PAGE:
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Thursday, September 27, 2012

Glasgow Pride: A day of equality, but not for me!

The day for Pride in Glasgow arrived and an early rise was had by all. My friends and I headed up to Glasgow hoping this year would be the biggest yet.
Because public transport isn’t always reliable, and my hair products let me down on occasion, we had to concede a late arrival into the city.
As we arrived we found ourselves in Bath Street, feeling rather lost and trying to estimate where exactly the march would be. As we all stood around, slightly dazed, I saw four other women. Now I hate to presume that they were lesbians, or indeed in Glasgow for Pride, but I think the obvious collection of rainbow merchandise was a bit of a give away!
We didn't speak with these women, but it was reassuring to presume they were in the same state of confusion as us.
I felt after a while that we were playing a game of “Where’s Wally?” We decided to head down to George Square for a beer. Okay that’s a lie—a shandy—I’m not that hardcore so early in the day... What do you take me for?!
With everyone awaiting the arrival of the marchers, people were all in good spirits; drag queens and rainbow-coloured almost everything you can think of. There was even a small Chihuahua dog wearing a sailors hat—as you do!
She-boom, a drumming group, led everyone into the Square in their fabulous style, along with more marchers than I have ever personally witnessed at Glasgow pride—which was truly fantastic!
Every person it seems has a different perception as to why they attend Pride. Some say it’s to celebrate that we are gay; yet if that is the case then why don’t we have straight pride and so on?
I believe it’s a day to celebrate what we have achieved in society as a minority over the years with regards to equality, and how we, as the part of the LGBT community, have tried to change the world we live in. Though there is lots more work still to do, we should be very proud of what we have achieved so far.
The title of this blog is “Glasgow Pride: A day of equality, but not for me.” The reason behind this is because my day personally wasn’t the greatest.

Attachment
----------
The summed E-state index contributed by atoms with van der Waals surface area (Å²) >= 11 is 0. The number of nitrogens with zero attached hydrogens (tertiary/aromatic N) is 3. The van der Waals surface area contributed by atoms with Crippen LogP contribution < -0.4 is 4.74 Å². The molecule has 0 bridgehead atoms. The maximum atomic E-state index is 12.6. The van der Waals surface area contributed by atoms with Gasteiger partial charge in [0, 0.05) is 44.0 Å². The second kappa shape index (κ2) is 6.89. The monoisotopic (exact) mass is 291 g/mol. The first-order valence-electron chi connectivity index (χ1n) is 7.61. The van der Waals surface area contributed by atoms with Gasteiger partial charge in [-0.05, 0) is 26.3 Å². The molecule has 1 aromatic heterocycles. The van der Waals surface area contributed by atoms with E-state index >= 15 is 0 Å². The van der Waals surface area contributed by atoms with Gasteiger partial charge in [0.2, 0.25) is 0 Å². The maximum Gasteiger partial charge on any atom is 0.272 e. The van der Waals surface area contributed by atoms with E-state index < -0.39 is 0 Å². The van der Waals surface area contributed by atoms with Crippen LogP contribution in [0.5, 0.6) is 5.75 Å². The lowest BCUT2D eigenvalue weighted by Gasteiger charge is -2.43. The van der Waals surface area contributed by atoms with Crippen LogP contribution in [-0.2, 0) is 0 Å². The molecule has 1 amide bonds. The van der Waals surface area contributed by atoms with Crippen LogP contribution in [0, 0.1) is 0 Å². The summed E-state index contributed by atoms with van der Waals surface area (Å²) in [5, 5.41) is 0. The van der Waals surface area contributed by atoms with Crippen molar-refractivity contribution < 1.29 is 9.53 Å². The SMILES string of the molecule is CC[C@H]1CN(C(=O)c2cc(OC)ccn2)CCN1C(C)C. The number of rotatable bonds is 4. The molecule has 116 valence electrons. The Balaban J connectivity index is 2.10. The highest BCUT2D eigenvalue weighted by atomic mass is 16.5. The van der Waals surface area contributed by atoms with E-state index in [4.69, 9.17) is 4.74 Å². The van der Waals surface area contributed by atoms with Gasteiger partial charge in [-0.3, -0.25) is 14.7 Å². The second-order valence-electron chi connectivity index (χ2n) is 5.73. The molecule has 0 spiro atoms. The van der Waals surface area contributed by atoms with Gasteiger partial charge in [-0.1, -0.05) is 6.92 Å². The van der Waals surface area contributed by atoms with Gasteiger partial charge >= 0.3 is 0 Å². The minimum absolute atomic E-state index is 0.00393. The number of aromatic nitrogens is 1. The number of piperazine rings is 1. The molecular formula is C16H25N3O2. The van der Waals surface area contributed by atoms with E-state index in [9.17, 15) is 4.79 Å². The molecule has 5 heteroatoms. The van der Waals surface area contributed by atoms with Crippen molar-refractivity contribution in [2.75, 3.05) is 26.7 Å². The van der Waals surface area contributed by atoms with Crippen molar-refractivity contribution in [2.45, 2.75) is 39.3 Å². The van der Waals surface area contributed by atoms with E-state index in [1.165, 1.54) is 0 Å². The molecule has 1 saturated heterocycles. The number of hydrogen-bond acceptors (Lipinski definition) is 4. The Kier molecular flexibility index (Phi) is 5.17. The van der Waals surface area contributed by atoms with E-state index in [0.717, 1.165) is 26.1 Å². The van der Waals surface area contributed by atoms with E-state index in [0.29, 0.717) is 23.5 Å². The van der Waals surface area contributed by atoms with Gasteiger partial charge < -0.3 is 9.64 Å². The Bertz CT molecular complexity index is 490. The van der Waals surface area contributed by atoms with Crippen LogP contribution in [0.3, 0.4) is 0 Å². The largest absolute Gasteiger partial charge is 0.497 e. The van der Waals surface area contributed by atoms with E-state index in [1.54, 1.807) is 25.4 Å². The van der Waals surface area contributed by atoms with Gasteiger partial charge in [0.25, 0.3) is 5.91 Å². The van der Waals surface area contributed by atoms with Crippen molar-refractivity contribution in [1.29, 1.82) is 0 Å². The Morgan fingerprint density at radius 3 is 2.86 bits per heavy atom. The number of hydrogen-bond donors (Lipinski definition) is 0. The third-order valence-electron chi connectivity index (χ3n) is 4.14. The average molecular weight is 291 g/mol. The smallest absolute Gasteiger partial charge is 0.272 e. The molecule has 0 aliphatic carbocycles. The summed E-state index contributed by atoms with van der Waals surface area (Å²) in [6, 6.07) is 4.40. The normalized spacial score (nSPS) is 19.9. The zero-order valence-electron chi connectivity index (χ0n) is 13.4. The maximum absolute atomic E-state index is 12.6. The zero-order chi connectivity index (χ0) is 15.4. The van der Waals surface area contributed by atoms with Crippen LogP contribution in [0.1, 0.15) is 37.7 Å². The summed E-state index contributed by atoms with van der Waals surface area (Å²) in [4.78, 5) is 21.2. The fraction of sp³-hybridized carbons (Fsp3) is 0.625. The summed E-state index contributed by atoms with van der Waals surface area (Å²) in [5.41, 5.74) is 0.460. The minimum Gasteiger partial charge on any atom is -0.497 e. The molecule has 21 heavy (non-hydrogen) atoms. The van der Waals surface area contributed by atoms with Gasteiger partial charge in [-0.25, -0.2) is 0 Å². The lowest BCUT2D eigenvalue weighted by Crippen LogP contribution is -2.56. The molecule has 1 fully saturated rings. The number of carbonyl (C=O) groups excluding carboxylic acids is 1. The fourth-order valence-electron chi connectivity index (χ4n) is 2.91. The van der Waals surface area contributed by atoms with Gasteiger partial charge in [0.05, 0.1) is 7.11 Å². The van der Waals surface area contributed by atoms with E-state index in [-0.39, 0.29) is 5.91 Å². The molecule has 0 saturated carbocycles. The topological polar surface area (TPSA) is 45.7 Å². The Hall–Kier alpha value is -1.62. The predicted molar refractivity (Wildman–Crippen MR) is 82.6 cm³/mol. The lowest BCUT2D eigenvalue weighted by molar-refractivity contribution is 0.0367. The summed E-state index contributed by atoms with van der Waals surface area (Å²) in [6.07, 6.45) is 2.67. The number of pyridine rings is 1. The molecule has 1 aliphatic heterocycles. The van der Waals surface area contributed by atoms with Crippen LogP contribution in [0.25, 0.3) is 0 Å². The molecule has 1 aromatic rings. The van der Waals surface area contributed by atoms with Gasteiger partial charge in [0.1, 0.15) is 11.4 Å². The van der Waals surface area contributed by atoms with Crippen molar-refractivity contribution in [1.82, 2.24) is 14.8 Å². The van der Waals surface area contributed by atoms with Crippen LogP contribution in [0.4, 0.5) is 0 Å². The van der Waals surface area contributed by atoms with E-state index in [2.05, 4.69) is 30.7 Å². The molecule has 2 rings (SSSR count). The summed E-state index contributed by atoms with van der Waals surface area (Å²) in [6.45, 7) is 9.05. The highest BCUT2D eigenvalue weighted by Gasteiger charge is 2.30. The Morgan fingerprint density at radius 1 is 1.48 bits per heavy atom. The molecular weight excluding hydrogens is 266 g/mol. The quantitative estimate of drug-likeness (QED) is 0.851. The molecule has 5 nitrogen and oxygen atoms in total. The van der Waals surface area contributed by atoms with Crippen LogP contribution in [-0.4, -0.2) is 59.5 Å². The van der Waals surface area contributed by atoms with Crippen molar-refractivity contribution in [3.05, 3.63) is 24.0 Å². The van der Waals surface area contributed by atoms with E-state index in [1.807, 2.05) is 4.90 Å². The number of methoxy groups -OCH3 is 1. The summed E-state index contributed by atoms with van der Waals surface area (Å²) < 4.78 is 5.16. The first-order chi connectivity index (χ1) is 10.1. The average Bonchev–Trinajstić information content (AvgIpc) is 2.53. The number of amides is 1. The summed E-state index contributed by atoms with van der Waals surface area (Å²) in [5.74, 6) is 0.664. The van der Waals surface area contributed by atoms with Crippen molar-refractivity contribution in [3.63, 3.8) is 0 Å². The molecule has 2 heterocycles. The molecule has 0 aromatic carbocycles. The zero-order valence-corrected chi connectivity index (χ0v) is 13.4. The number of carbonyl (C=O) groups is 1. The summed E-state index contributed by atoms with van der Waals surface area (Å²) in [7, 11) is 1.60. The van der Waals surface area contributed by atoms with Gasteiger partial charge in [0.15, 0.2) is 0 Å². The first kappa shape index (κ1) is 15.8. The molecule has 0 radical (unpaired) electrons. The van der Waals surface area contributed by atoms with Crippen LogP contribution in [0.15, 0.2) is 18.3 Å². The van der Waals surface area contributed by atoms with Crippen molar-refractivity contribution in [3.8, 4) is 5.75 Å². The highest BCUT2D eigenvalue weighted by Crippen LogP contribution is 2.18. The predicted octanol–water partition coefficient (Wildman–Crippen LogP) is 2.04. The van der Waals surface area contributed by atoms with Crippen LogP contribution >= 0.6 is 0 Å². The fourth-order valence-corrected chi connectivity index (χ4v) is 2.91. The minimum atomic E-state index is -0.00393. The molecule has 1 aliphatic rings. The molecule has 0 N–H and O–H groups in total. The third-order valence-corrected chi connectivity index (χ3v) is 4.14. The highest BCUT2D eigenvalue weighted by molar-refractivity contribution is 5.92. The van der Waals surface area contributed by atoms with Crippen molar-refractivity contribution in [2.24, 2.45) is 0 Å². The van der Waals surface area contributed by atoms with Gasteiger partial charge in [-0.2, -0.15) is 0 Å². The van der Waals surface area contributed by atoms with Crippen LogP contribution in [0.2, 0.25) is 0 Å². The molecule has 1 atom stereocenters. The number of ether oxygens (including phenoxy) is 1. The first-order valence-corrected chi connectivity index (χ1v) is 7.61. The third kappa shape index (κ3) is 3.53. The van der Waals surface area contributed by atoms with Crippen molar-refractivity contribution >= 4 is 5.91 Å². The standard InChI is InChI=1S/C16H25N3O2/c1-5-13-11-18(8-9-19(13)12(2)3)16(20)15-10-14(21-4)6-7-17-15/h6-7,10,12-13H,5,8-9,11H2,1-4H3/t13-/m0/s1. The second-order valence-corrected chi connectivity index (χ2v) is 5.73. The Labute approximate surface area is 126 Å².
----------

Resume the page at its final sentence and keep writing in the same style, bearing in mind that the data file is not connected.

Our friend asked to bring her male partner along for a drink. We agreed, because, of course, the more the merrier.
Our intention was to stay and drink in the Merchant City part of Glasgow, as that was where the parties were happening.
Things started off well. We had already planned exactly where we were heading that day and the Ark was our first choice, a rather relaxed Glasgow bar with reasonably priced beer. We all sat in the beer garden and listened to the live music coming from George Square.
We left there and headed round to Dels, a—shocker—gay pub! However, our friend's partner stated, “I’m not going in there, no chance.” To which I replied, “Why not?”
“It’s a gay pub,” he said, as he stood on the street trying to cower away like he was going to be viciously attacked by handsome gay men. I must admit I was shocked by his behaviour, but to keep him happy we agreed to head to Bacchus instead.
In Bacchus we had a conversation with regard to the previous incident, and my obvious disbelief. I stated to him that I don’t believe in such a thing as a gay pub, only gay-friendly venues. The reason being every pub is gay, straight, bi-sexual and so on, because no-one walks about with a badge on stating their preferences.
His reply to my statement was, “I wasn’t brought up that way, I don’t mind lesbians but I hate gays.”
I personally feel that his statement “I wasn’t brought up that way” is used too much, and I believe it’s just an excuse for inequality and ignorance. We live in the 21st century and I honestly cannot believe I even had this conversation.
He then went onto state, “Where I stay I don’t know anyone that’s gay”.
I know that judgment, ignorance and inequality will never really leave society completely. I understand that, and I know if I believe any different then I’m being rather naive, but I also believe that we do not have to tolerate it, or be in the company of small-minded, uncouth individuals.
Over the period of that day I heard some shocking things, and I know I can’t single handedly change the world like a lesbian Spider-woman, but I will try my bloody hardest while I’m here.
I don’t care if you are LGBTS (lesbian, gay, bi- sexual, transgender/sexual, straight) black, brown, white or bloody tartan even…